“Trump Sees New Polls and Orders Ukraine to Investigate Elizabeth Warren.” “Obama to Produce Netflix Series About Trump’s Impeachment.” Like everything “comedian” Andy Borowitz writes for The New Yorker, these headlines aren’t particularly funny, even if you spot the “joke.” But they are, technically speaking, satire. That is, until they appear on Facebook, and as you scroll quickly on your feed, where they are nearly indistinguishable from actual fake news.
(In case you wonder if people are confused, go ahead and google “The New Yorker top stories.” The search engine’s first “People also ask” result is, “Is the New Yorker real news?” Yeah . . . it’s bad.)
To The New Yorker’s slight credit, it’s taken steps to more clearly label these stories as “satire.” And according to new research out of Ohio State University, published in the Journal of Computer-Mediated Communication, Facebook should place overt labels on all satirical stories that appear in its feed. Because it found that whereas we tend to cringe at and debate the veracity of “fake news,” we all agree upon the fiction of “satire.”
The paper presents two studies, run with hundreds of participants. Each was given a simulated version of their Facebook feed and told it was real and based upon their browsing. The first compared the efficacy of Facebook’s “disputed” flags that it was using to fact check news articles in 2016 with a simpler “satire” label. What researchers found was that the “disputed” flags didn’t appear to work at all in convincing someone something was false. But calling it satire did.
In fact, when Republicans were shown a fake story about Democrats voting twice, they reported to “somewhat agree” on average when it was flagged as disputed but reported to “somewhat disagree” when it was labeled satire. On the opposite end of the political spectrum, when Democrats were shown a fake story about Russian hacking, they also reported to “somewhat agree” when it was flagged as disputed and “somewhat disagree” when it was labeled as satire.
“We are confident that the difference is not the product of chance,” says OSU professor and lead author Kelly Garrett.
A second study compared how that satire label might work more specifically, as in, would it be more effective if Facebook labeled a story as satirical, or the publication itself called the story satire? Would people trust the conclusion more or less depending on the source? Researchers found no difference. As long as it was flagged satire, people got the point equally.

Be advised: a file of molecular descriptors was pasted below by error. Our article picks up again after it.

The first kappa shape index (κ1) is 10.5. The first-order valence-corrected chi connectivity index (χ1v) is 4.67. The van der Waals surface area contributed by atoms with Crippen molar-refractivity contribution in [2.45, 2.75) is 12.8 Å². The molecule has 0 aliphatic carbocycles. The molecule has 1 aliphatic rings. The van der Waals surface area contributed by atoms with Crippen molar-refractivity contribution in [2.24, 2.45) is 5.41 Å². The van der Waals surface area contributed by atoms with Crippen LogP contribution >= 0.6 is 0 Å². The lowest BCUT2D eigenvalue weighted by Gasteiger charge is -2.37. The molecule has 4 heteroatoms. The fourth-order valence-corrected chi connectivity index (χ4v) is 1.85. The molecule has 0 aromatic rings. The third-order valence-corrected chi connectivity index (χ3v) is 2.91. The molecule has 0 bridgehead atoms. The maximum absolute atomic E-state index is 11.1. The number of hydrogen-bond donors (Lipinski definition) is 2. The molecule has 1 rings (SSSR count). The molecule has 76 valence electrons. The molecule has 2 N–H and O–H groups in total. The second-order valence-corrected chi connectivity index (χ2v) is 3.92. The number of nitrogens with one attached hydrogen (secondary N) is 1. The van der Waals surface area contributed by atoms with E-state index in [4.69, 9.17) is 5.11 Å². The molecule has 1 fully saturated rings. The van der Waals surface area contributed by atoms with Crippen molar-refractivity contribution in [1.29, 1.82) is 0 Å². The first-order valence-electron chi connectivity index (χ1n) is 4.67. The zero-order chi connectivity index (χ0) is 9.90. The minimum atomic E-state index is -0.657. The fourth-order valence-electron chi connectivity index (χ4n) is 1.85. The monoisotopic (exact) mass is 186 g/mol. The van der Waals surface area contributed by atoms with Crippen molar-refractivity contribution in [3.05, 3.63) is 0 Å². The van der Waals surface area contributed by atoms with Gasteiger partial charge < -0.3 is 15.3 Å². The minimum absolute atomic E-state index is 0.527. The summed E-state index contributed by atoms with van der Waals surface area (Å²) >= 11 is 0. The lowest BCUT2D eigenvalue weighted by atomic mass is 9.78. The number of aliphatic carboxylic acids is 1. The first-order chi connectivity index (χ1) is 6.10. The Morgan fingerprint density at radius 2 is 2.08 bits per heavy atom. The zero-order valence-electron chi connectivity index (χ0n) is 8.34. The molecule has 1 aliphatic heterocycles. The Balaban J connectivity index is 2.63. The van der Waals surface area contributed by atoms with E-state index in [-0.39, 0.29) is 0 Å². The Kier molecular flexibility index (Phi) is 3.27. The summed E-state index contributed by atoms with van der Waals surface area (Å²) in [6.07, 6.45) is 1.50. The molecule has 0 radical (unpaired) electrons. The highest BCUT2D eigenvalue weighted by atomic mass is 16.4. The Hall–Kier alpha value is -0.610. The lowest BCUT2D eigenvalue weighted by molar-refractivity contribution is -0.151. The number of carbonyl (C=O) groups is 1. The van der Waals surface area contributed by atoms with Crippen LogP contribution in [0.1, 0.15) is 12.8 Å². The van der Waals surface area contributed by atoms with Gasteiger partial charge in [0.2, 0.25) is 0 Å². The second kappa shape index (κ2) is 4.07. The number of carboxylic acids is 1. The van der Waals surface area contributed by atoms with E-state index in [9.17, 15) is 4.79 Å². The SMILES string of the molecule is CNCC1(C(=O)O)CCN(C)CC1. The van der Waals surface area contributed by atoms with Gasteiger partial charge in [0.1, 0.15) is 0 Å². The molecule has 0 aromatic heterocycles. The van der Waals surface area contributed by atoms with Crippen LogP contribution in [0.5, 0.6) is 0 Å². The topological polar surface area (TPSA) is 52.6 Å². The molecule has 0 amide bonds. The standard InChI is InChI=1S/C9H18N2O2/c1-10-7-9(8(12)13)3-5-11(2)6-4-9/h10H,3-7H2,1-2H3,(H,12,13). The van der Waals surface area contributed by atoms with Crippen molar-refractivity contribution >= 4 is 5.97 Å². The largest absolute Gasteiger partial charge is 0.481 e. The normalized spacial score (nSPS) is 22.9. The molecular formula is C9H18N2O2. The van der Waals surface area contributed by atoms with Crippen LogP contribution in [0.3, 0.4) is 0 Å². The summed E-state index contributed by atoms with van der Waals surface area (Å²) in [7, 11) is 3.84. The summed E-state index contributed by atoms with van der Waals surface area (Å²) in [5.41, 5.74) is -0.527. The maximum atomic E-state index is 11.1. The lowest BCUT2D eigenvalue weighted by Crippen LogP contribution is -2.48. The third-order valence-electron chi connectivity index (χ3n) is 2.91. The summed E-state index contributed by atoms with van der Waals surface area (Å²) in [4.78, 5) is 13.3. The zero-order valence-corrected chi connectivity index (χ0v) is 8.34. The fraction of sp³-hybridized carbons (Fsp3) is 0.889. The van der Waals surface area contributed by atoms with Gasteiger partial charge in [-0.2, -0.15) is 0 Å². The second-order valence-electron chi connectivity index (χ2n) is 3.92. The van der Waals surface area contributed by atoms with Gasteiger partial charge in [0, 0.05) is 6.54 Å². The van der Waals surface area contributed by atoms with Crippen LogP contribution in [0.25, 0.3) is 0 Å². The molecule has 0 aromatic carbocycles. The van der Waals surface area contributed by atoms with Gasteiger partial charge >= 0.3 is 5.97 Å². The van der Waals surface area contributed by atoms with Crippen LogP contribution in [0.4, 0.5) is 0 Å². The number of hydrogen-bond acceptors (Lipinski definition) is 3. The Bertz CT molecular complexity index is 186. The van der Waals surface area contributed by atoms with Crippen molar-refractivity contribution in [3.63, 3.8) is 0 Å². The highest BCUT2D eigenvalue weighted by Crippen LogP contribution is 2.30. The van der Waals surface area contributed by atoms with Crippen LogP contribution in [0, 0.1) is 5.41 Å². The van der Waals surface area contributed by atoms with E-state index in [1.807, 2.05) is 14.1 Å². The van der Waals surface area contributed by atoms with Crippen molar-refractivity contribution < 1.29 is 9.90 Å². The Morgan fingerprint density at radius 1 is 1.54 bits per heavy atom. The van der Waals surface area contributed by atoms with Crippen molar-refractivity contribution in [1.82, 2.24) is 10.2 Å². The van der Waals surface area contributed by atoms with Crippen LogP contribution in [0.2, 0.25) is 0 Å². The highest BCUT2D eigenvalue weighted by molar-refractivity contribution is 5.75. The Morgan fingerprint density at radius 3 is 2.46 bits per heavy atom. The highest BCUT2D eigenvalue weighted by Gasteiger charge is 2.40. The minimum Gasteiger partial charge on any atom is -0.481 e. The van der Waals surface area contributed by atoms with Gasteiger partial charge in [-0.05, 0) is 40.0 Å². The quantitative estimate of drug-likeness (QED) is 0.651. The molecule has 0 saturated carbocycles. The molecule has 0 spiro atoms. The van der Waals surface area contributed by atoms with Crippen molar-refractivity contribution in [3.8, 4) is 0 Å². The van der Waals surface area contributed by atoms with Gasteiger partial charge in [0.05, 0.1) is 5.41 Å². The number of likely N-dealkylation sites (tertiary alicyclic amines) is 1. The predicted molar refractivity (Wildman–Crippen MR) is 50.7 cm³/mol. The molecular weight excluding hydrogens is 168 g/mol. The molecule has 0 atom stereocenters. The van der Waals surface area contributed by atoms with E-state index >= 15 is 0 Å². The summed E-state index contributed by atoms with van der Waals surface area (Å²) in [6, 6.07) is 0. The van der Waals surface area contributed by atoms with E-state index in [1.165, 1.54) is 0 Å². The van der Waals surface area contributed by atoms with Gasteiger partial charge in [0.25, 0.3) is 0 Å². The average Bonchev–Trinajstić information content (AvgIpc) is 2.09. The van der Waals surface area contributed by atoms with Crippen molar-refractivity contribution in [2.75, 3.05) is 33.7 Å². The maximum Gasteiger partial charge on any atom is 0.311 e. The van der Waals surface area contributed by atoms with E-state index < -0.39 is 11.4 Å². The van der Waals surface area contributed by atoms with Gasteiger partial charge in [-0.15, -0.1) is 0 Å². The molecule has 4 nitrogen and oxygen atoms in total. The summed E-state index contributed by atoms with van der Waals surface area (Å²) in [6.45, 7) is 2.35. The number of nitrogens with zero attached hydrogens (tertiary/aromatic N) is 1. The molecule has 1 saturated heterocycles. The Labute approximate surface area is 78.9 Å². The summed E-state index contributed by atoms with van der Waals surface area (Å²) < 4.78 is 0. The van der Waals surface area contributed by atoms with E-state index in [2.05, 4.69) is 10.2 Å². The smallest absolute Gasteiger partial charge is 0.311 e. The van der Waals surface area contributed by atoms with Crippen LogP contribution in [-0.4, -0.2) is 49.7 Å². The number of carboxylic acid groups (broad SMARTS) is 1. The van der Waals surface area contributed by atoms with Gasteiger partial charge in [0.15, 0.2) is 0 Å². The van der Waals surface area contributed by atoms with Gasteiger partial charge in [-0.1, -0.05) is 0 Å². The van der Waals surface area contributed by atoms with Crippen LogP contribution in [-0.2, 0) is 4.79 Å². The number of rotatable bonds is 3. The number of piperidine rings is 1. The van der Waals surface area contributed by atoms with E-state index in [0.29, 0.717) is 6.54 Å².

As Garrett puts it, the solution here is incredibly simple for Facebook (and any other news aggregator, for that matter) and can be worked into their interface. “I think labeling things as satire is such a straightforward solution,” says Garrett, who points out that the research found there’s really nothing to lose. “The humor of satire is not grounded in fooling someone. Satire isn’t less funny just because someone tells you it’s satire. You’re not harming the satire, and you’re potentially helping the people who might be fooled.”
But, if the satire label works so well, might it make sense for Facebook just to label all fake news as satire?
When I pose the question to Garrett, he walks me through Facebook’s approach to fake news thus far. He points to the way Facebook has labeled fake stories with the message “this story has been disputed by . . . ”
“[That’s] an interesting choice of words. It’s intentionally, I think, Facebook’s attempt to avoid being an arbiter of truth,” he says. “It [also] risks having false equivalence.” Garrett’s point is that in not choosing a side on arguments, punting to third-party fact checkers, and labeling stories “disputed” rather than simply “false,” Facebook had basically mirrored the way climate coverage used to work. The media would present both “sides” of the argument equally when, in reality, the science is indisputable. In short, Facebook’s flagged approach (which ended in 2017; Facebook has since announced exploring vague, new initiatives), simply opened the door to false equivalence.
As for labeling all fake news as satire—a fib, perhaps, but a fib in the name of people believing the truth —Garrett cautions against it. “We have to be careful not to abuse the label. We don’t want to start labeling stuff not intended as satire as satire, because then audiences would rightly be suspicious of the label,” he says.
In any case, he admits that disinformation, like organized propaganda of foreign governments, is a rampant problem that transcends any “silver bullet” solution. But satire, it appears, is a rare, easy fix for social media.
“I think it’s great; we should have satire. It’s a useful form of communication,” says Garrett. “[But] satire shouldn’t come at the price of actually understanding the political environment. “